Jonathan held Giselle while I put my hand inside of her trying to figure out how to get the kid out. My hand could not slide between the kid's head and her pelvis. As I slid my hand in, the head moved back into her uterus. I looked for the second front leg, but there was no room for me to maneuver inside of her, and I was having no luck. Normally I don't worry about pulling a kid when there is only one leg presenting, but it was obvious that this was a very large kid, and Giselle is a smaller than average doe. I didn't want to deliver the head and one leg, only to have the kid get stuck on the shoulders. With a kid that big, I wanted the assurance of having both legs front and center. I tried a second time. I did grab what I thought was another foot at one point, but I didn't think it was a front leg. Third times the charm, I thought as I tried again. The kid is too big. Her pelvis is too small. I told Jonathan that I was taking her to the U of I vet clinic. I ran into the house to phone and tell them I was coming while he got my car ready. It's a hatchback, and we put several empty paper feed bags in the back with a blanket over them. Jonathan carried Giselle to the car, kid's leg still hanging out of her back end. In her condition, I knew she would not jump over the back seat to join me.

For the entire two-hour drive to Urbana, every time Giselle let out a scream, I kicked myself for one thing after another. I should have just pulled harder. I don't need to be taking her to the vet clinic. I should have had more confidence in myself. And then there was the "should" that I repeated the most. I never should have bred her again. I normally have a two-strikes rule; a goat has a kidding problem twice, and she's retired. Unfortunately, I had rationalized and talked myself out of retiring Giselle the previous year when she had a hard time delivering a fairly large kid.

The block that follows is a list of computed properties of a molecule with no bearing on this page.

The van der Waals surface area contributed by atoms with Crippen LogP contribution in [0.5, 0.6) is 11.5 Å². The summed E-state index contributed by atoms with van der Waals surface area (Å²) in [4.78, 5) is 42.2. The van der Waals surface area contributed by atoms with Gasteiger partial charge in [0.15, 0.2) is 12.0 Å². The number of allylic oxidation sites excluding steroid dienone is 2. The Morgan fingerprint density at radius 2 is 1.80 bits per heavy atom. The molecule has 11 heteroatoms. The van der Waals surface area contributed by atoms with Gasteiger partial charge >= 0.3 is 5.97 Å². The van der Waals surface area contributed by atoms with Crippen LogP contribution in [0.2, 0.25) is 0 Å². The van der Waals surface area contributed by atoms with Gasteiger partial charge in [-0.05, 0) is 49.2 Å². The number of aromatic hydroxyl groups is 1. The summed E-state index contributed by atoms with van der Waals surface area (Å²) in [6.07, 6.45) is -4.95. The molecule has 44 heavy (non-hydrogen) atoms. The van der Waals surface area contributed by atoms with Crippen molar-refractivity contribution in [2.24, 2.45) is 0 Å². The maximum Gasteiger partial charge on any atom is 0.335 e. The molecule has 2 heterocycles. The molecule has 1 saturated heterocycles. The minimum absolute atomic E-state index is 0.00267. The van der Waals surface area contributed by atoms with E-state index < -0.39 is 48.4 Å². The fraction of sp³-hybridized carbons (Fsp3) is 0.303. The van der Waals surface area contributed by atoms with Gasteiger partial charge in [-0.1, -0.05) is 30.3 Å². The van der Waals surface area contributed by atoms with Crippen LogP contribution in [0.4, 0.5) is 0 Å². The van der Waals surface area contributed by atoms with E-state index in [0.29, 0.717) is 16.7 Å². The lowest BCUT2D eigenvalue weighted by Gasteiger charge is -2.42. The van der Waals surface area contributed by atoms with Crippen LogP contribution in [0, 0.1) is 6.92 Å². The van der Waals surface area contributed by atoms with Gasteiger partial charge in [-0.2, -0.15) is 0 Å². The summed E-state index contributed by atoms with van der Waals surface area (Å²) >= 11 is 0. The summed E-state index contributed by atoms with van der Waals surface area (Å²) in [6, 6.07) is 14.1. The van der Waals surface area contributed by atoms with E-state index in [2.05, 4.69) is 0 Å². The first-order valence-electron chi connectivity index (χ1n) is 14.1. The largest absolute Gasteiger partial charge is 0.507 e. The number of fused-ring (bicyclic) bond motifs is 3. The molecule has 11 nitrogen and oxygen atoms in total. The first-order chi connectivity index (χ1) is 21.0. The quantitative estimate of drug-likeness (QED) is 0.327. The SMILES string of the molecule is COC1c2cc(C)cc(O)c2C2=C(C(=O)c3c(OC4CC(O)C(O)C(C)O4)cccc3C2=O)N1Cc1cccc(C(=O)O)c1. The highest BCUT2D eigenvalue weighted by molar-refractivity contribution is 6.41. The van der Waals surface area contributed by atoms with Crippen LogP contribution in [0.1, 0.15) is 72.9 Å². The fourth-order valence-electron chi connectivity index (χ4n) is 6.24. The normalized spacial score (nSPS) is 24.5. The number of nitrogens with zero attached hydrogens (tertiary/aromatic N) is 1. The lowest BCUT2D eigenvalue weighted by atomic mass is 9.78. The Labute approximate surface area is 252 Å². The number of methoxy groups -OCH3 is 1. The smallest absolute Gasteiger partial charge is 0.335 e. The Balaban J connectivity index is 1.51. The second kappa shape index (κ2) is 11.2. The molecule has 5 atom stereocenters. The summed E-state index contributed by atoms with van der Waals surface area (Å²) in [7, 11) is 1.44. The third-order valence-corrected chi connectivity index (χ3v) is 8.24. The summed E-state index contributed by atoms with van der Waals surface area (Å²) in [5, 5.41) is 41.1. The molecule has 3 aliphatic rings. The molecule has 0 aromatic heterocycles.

They were extremely busy at the University Vet Clinic, and there was not the usual large group of students meeting us. In fact, it was one senior vet student who was in the midst of her first day of clinic rotations. Luckily I'd been to the clinic enough to tell her how we needed to move Giselle inside (using a cart) and how to open the sliding door, and so on. The resident joined us fairly soon, and I explained to her what had already happened. She examined Giselle and asked how I felt about a c-section. I told her that I was expecting it. "This is what I get for breaking my two-strikes rule," I told her.

The mid-size operating room was being used for surgery on a small pig. Giselle was clearly too wide for the smaller operating room, so they wheeled her into the large operating room, which has a cow-sized table. Definitely overkill, but it worked. The senior vet student assigned to Giselle had never met a goat before and was full of questions. Giselle was an excellent ambassador for the breed, being very cuddly and agreeable, in spite of her condition.

Between finding people, gathering supplies, getting drugs, shaving Giselle, administering an epidural, it took more than two hours before the first kid was finally delivered, and it was dead. I was watching from an open doorway and thought I'd heard a squeak, but when no one said anything about the baby, I finally asked how it was doing. One of the students looked up at me and shook her head.

"It's dead?" I asked. "Yes, but we're working on the other one now." That was the kid that was engaged in the pelvis, and I heard the vet professor tell someone to push the head and foot out of the pelvis and back into the uterus. A minute or two later, and it was also delivered dead. The professor said it was tough to get the kid out of the pelvis because the head was really jammed in there. As we had all suspected, there was no way it could have been born naturally. It was simply too big.